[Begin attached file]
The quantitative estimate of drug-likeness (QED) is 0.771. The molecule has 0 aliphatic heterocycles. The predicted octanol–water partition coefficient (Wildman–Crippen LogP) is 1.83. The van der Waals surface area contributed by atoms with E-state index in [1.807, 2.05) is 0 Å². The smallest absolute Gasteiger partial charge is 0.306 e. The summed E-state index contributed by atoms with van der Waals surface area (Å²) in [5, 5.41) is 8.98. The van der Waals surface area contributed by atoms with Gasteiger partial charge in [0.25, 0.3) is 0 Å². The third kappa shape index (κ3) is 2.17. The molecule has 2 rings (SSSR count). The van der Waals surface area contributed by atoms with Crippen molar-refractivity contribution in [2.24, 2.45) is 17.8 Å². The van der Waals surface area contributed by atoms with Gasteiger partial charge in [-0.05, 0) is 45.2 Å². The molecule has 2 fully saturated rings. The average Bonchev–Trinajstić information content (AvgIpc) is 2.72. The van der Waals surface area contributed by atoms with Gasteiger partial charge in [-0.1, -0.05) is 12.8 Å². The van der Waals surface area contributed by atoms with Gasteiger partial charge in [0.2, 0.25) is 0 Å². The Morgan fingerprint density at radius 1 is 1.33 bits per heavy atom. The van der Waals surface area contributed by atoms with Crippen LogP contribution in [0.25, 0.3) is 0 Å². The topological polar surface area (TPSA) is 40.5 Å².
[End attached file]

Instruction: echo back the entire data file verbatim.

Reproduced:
The quantitative estimate of drug-likeness (QED) is 0.771. The molecule has 0 aliphatic heterocycles. The predicted octanol–water partition coefficient (Wildman–Crippen LogP) is 1.83. The van der Waals surface area contributed by atoms with E-state index in [1.807, 2.05) is 0 Å². The smallest absolute Gasteiger partial charge is 0.306 e. The summed E-state index contributed by atoms with van der Waals surface area (Å²) in [5, 5.41) is 8.98. The van der Waals surface area contributed by atoms with Gasteiger partial charge in [0.25, 0.3) is 0 Å². The third kappa shape index (κ3) is 2.17. The molecule has 2 rings (SSSR count). The van der Waals surface area contributed by atoms with Crippen molar-refractivity contribution in [2.24, 2.45) is 17.8 Å². The van der Waals surface area contributed by atoms with Gasteiger partial charge in [-0.05, 0) is 45.2 Å². The molecule has 2 fully saturated rings. The average Bonchev–Trinajstić information content (AvgIpc) is 2.72. The van der Waals surface area contributed by atoms with Gasteiger partial charge in [-0.1, -0.05) is 12.8 Å². The van der Waals surface area contributed by atoms with Gasteiger partial charge in [0.2, 0.25) is 0 Å². The Morgan fingerprint density at radius 1 is 1.33 bits per heavy atom. The van der Waals surface area contributed by atoms with Crippen LogP contribution in [0.25, 0.3) is 0 Å². The topological polar surface area (TPSA) is 40.5 Å².